Phoenix leads an all-star cast of over the top caricatures who deliver confusing bouts of exposition and side splitting laughs by the boat load. Josh Brolin is genius as Bigfoot, Doc's reluctant ally on the LAPD who spends half the film trying to make his life a living hell. Martin Short's cameo is pure comedic gold and Doc's uber hot girlfriend Shasta, played by newcomer Katherine Waterston, is a surf girl fantasy come true. Brilliant performances, gorgeous camera work [Robert Elswit & PTA are a match made in heaven], an awesome soundtrack and lots of laughs, Inherent Vice creates a beautifully hazy cinematic experience. Just don't be so uptight about the plot you'll be okay. Right on.

Monday, December 8, 2014

Movie Review: Horrible Bosses 2

Nobody will argue that Horrible Bosses 2 is an original or poignant film. In fact most people are probably wondering why they even bothered with a sequel. Not I however. I love me some dumb lolz and Horrible Bosses 2 brings the lowbrow humor in spades.

Last time, our heroes Nick, Kurt and Dale [Jason Bateman, Jason Sudeikis and Charlie Day] hatched a zany scheme to kill their tyrannical employers that didn't work out so well but brought lots of cheap laughs and crazy hijinks to the big screen. It's pretty much the same deal here, only instead of plotting a series of murders, they've decided to go the kidnapping route. It's like the running gag from this years 22 Jump Street where they keep referring to the plot of the last movie, "Just like last time." Nick is still the only guy with common sense, Kurt is still a raging horn dog and Dale is the totally loveable but oh so wild miscreant. In fact the villain in this one is less twisted than any of the three 'horrible bosses' from the first film. Sure he's a douche-y cut throat business man, but there are millions of those dudes out in the world. This sort of makes the gang's plot to kidnap his son a feel a little contrived...but who cares? Shit is funny!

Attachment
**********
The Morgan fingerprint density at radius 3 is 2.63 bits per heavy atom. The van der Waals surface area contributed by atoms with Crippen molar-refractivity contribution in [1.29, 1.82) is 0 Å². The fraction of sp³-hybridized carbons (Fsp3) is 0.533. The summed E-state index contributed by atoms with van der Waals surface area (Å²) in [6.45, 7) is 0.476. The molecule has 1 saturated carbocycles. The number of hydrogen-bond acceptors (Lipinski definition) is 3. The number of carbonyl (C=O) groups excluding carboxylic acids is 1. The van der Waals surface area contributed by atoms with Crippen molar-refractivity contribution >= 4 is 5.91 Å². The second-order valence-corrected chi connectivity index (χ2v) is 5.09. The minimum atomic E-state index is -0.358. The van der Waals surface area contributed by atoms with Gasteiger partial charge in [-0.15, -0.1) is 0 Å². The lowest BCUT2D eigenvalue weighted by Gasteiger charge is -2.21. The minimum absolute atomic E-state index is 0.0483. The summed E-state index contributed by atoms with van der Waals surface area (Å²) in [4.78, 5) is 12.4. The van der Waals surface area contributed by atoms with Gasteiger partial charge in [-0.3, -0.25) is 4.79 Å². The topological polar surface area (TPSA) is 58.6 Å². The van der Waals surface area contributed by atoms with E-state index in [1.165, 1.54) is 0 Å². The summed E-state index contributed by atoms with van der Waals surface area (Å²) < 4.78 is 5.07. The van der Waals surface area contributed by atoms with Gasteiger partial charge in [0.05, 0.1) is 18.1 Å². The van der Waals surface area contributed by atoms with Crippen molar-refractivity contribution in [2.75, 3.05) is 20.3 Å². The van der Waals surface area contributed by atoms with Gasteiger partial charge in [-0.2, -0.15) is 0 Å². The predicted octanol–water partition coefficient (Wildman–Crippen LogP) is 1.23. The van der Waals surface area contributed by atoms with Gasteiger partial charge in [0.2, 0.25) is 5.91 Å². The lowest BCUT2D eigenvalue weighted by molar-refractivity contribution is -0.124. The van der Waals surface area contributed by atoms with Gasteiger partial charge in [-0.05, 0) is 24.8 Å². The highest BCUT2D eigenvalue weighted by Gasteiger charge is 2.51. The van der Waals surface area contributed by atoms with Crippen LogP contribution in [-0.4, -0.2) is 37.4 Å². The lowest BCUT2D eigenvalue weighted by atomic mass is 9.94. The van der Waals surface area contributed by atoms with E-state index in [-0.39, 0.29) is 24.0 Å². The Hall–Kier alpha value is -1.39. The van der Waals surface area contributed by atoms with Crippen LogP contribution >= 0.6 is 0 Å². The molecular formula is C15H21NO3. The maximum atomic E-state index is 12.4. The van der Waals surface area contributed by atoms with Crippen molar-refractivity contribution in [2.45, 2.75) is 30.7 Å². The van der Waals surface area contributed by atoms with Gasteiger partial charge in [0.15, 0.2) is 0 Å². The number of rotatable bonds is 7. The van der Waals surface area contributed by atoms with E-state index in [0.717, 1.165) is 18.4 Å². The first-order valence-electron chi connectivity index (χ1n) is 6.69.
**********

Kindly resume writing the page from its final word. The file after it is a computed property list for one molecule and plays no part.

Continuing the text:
From the opening scene it's clear that this movie gives no fucks whatsoever. I don't know if they even had a script because the whole thing feels like a gloriously long improve session between the cast. Yes it's so super raunchy, crude and repetitive but, as a former twelve year old boy I can appreciate the lost art of juvenile, potty humor. The past decade of smart ass yet sanitized, Judd Apatow branded comedies has left a void in my heart. It's refreshing to see stupid comedy excel at being both.